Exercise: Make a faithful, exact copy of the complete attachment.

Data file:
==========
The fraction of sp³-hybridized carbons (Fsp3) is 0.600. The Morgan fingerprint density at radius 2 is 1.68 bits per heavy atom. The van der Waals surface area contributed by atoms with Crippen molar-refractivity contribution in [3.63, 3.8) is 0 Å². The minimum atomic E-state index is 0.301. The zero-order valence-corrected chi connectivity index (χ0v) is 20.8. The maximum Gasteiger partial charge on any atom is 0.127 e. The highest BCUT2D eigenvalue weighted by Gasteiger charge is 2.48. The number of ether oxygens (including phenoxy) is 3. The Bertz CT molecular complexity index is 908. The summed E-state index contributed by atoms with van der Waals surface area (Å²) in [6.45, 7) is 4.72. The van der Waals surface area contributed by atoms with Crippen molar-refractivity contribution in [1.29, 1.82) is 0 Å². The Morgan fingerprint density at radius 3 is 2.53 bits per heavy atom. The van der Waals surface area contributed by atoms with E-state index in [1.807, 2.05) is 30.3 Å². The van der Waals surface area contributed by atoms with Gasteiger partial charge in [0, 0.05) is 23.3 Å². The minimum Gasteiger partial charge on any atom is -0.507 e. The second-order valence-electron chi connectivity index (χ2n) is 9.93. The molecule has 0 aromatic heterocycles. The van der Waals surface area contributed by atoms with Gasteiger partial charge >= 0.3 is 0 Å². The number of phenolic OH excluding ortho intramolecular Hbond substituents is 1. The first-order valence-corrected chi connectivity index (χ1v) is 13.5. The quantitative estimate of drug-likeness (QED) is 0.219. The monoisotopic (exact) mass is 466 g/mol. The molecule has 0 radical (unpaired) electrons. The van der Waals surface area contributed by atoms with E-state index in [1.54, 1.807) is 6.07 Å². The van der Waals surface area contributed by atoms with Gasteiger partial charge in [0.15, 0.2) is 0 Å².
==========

The fraction of sp³-hybridized carbons (Fsp3) is 0.600. The Morgan fingerprint density at radius 2 is 1.68 bits per heavy atom. The van der Waals surface area contributed by atoms with Crippen molar-refractivity contribution in [3.63, 3.8) is 0 Å². The minimum atomic E-state index is 0.301. The zero-order valence-corrected chi connectivity index (χ0v) is 20.8. The maximum Gasteiger partial charge on any atom is 0.127 e. The highest BCUT2D eigenvalue weighted by Gasteiger charge is 2.48. The number of ether oxygens (including phenoxy) is 3. The Bertz CT molecular complexity index is 908. The summed E-state index contributed by atoms with van der Waals surface area (Å²) in [6.45, 7) is 4.72. The van der Waals surface area contributed by atoms with Crippen molar-refractivity contribution in [1.29, 1.82) is 0 Å². The Morgan fingerprint density at radius 3 is 2.53 bits per heavy atom. The van der Waals surface area contributed by atoms with E-state index in [1.807, 2.05) is 30.3 Å². The van der Waals surface area contributed by atoms with Gasteiger partial charge in [0, 0.05) is 23.3 Å². The minimum Gasteiger partial charge on any atom is -0.507 e. The second-order valence-electron chi connectivity index (χ2n) is 9.93. The molecule has 0 aromatic heterocycles. The van der Waals surface area contributed by atoms with Gasteiger partial charge >= 0.3 is 0 Å². The number of phenolic OH excluding ortho intramolecular Hbond substituents is 1. The first-order valence-corrected chi connectivity index (χ1v) is 13.5. The quantitative estimate of drug-likeness (QED) is 0.219. The monoisotopic (exact) mass is 466 g/mol. The molecule has 0 radical (unpaired) electrons. The van der Waals surface area contributed by atoms with E-state index in [1.54, 1.807) is 6.07 Å². The van der Waals surface area contributed by atoms with Gasteiger partial charge in [0.15, 0.2) is 0 Å².